Mr. Marley is looking for his own musical road to Zion

Curating the past and creating a better future

Many people’s first interaction with the music of Damian Jr.
Gong Marley was the 2005 album, “Welcome to Jamrock”.

That LP was a breakout success in the US and UK with the
eponymous lead single typically pulling no punches in its presentation of
crime, poverty and corruption in Jamaica. Eight years on, there are still
parallels to be seen, Damian says.

“The song itself is inspired by Jamaica. Some things have
changed for the worse, some better, some not at all. Our dollar has dipped even
more in comparison to the US dollar. For the near future, the economy is not
getting any better,” he notes.

The last four years, adds the 34-year old, have seen a lot
of internal problems in Jamaica.

“There was the incursion into Tivoli Gardens, which was a
political stronghold where one of our more powerful street leaders resided –
Dudus – and because of his extradition to America and all of that situation
there was a lot of upheaval. It came to police forces, military forces and
clashing civilians. It was one of the biggest clashes that has happened in our
history and quite a few people died in the space of a week. A lot of innocent
people were killed.

“There was a lot of things that I would write about if I was
writing that song today. In terms of the sufferation (sic) and the desperation
of the people it would be much the same.”

Such community-exploding tragedies are sadly still a factor,
even in 2013. So what’s going wrong? Damian has strident views on how things
have slipped in his beloved country.

“Unfortunately, Jamaica has a lot of career politicians; you
don’t know what they do outside of politics. Therefore, first of all, if I was
a leader or was in politics, it would not be my way to feed my family so I
would not be needing to manipulate things as politicians do. There is a lot of
money that goes under the table and you never hear about it again, when you talk
about Jamaican politics. There is a lot of corruption.

“That is at the root of a lot of the problems. It’s not that
we can’t be helped or improved, but a lot of the resources to improve are going
into people’s pockets. Overall, we do not have a lot of natural resources when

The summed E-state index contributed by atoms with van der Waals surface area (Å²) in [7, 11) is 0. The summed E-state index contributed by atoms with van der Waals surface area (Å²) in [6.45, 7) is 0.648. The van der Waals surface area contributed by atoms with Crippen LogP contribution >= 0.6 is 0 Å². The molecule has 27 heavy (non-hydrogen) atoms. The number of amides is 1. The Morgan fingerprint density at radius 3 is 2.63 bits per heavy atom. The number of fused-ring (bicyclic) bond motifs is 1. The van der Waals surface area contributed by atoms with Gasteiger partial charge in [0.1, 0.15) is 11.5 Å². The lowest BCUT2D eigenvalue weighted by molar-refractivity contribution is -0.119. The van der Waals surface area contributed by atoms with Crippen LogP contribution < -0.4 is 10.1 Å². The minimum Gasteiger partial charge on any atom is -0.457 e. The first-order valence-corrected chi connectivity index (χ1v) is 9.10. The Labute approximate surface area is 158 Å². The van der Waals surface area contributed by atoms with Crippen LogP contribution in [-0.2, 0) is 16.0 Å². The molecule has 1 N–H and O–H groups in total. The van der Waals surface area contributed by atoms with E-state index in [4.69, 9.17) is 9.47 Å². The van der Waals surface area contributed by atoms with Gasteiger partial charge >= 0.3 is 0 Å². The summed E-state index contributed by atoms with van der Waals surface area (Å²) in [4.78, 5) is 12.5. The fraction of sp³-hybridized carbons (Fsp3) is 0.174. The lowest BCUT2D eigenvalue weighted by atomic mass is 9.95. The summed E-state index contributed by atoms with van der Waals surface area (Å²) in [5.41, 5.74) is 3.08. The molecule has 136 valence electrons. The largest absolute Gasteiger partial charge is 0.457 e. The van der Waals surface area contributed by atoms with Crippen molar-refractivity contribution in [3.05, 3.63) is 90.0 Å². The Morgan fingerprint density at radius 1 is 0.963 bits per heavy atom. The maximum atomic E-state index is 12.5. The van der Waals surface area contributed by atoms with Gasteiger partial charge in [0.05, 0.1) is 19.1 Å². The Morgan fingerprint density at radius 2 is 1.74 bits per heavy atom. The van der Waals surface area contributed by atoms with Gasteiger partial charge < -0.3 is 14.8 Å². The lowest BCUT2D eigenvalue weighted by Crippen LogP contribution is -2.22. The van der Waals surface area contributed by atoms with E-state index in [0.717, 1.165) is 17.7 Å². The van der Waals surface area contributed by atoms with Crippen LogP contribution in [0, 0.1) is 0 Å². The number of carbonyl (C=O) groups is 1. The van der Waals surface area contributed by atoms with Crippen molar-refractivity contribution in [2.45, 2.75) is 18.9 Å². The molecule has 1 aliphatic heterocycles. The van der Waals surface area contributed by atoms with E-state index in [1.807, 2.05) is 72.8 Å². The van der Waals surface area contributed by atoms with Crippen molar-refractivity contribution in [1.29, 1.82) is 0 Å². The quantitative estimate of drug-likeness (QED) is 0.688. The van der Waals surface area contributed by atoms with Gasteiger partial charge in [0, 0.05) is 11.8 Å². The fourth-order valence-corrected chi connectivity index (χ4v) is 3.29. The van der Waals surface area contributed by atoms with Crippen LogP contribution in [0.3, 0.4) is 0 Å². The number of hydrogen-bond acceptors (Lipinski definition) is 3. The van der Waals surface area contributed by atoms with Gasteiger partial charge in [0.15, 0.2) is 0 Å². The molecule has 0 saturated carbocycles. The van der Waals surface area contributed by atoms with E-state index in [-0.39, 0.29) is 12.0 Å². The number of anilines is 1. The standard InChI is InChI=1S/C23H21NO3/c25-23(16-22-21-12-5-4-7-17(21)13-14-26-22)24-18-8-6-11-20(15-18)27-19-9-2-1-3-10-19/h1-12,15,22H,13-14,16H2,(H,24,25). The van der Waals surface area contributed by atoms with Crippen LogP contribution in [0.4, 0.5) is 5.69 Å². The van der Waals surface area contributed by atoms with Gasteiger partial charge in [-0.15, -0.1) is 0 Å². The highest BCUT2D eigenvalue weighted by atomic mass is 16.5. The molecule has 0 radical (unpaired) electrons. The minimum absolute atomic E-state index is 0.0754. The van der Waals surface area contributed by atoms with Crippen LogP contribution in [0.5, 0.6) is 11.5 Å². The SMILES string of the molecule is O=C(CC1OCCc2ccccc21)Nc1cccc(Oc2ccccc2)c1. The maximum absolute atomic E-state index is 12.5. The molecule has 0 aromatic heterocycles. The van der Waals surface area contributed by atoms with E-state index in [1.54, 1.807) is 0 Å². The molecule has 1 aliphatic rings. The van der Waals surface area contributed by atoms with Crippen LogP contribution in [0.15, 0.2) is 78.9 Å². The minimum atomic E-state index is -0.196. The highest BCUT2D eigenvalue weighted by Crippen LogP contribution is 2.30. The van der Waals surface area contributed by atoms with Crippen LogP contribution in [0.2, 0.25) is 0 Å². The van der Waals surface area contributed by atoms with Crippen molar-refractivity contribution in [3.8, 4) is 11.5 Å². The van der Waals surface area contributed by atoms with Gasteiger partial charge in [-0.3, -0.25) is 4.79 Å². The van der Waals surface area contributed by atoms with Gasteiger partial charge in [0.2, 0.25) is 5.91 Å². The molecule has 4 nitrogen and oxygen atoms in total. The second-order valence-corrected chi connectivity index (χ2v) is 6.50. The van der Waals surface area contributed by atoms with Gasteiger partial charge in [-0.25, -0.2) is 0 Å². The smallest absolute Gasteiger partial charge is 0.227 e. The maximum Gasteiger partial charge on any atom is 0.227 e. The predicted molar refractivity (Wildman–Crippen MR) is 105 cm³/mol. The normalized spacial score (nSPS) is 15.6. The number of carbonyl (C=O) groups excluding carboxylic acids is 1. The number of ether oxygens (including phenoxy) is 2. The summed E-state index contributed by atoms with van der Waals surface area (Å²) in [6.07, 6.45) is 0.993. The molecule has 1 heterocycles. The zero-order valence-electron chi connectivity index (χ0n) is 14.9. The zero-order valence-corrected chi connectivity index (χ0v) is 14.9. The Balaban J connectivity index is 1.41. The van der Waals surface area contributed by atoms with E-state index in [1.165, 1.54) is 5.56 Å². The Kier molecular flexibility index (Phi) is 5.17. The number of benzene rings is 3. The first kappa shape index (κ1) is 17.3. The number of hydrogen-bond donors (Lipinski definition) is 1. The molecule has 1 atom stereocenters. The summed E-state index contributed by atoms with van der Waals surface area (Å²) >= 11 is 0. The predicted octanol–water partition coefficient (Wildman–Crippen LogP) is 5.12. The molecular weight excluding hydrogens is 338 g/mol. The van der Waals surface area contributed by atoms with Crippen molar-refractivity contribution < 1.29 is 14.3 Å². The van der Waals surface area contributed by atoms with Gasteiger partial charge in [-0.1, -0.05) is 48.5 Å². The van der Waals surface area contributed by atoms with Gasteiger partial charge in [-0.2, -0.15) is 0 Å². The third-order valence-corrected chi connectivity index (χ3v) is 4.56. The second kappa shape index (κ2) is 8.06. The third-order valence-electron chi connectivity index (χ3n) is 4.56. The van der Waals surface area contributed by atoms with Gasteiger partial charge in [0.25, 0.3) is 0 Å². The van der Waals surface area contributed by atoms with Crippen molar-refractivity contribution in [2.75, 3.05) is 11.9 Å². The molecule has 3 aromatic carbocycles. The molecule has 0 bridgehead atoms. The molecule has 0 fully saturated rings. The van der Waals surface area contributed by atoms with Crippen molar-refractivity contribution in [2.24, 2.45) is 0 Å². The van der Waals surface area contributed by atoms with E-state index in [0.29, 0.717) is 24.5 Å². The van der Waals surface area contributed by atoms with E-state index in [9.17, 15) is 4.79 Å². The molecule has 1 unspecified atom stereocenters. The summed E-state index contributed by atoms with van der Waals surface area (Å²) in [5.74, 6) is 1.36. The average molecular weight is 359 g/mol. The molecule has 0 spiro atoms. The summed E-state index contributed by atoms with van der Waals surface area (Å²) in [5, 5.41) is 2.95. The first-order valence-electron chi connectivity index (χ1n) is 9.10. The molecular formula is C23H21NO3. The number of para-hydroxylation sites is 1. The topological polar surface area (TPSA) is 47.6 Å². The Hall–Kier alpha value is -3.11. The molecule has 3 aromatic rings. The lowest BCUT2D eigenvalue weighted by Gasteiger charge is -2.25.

it comes down to oil, minerals and things like this but we do have a great
people so when it comes down to it, investing in the people is to be
considered.”

 

Live vibes

The concept of communal pride, of a shared vibe, of course,
is never more eloquently expressed than in a concert. Whilst it’s easy to get
several thousand people singing, dancing and living in the moment together as
equals at a gig, the same is not necessarily true of politics at a grass roots
level. But music has a power to reach people nonetheless, says the multiple
Grammy-winner.

“Well, that’s the reason we do the music we do; to try and
influence people overall,” he says, sagely.

That applies to contemporary artists, too, with one of the
most intriguing collaborations coming way out of left field in 2012 alongside
dubstep-electro producer Skrillex. It was a musical meeting as explosive as it
was unexpected and conducted in a cutting-edge manner.

“It was cool but I wanna tell you I’ve never really met
Skrillex face to face as yet unfortunately. It was over the net. He is a fan of
my music and I was aware of who he was. He had been using [Welcome to] Jamrock
as part of his show, sampling it and building his own vibe over it. That
inspired him to reach out to me and he sent me a snippet of his show in which
he was using it so I could get an idea of what he was doing with my music.

“Then he sent over the tracks and the result is the song
that we have together [Mek it Bun Dem, which gained widespread acclaim and was